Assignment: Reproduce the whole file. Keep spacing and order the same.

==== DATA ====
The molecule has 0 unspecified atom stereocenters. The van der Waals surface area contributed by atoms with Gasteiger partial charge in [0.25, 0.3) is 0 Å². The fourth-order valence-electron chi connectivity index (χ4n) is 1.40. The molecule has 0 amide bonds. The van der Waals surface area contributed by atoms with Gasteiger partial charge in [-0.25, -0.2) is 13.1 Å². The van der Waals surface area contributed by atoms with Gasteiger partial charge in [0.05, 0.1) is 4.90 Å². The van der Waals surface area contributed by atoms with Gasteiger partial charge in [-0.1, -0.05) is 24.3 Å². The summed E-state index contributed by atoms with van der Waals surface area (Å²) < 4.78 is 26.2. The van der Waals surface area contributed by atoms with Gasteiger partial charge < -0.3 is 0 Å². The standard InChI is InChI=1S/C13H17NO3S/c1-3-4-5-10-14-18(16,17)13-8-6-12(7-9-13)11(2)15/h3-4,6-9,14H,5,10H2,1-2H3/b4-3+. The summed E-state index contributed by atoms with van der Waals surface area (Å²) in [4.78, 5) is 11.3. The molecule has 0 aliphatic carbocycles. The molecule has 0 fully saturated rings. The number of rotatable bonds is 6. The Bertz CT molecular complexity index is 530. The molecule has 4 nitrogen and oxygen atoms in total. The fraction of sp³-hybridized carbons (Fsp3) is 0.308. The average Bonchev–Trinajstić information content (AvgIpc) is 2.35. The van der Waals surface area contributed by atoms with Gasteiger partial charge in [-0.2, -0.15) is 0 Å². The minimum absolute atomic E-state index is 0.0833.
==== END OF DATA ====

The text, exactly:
The molecule has 0 unspecified atom stereocenters. The van der Waals surface area contributed by atoms with Gasteiger partial charge in [0.25, 0.3) is 0 Å². The fourth-order valence-electron chi connectivity index (χ4n) is 1.40. The molecule has 0 amide bonds. The van der Waals surface area contributed by atoms with Gasteiger partial charge in [-0.25, -0.2) is 13.1 Å². The van der Waals surface area contributed by atoms with Gasteiger partial charge in [0.05, 0.1) is 4.90 Å². The van der Waals surface area contributed by atoms with Gasteiger partial charge in [-0.1, -0.05) is 24.3 Å². The summed E-state index contributed by atoms with van der Waals surface area (Å²) < 4.78 is 26.2. The van der Waals surface area contributed by atoms with Gasteiger partial charge < -0.3 is 0 Å². The standard InChI is InChI=1S/C13H17NO3S/c1-3-4-5-10-14-18(16,17)13-8-6-12(7-9-13)11(2)15/h3-4,6-9,14H,5,10H2,1-2H3/b4-3+. The summed E-state index contributed by atoms with van der Waals surface area (Å²) in [4.78, 5) is 11.3. The molecule has 0 aliphatic carbocycles. The molecule has 0 fully saturated rings. The number of rotatable bonds is 6. The Bertz CT molecular complexity index is 530. The molecule has 4 nitrogen and oxygen atoms in total. The fraction of sp³-hybridized carbons (Fsp3) is 0.308. The average Bonchev–Trinajstić information content (AvgIpc) is 2.35. The van der Waals surface area contributed by atoms with Gasteiger partial charge in [-0.2, -0.15) is 0 Å². The minimum absolute atomic E-state index is 0.0833.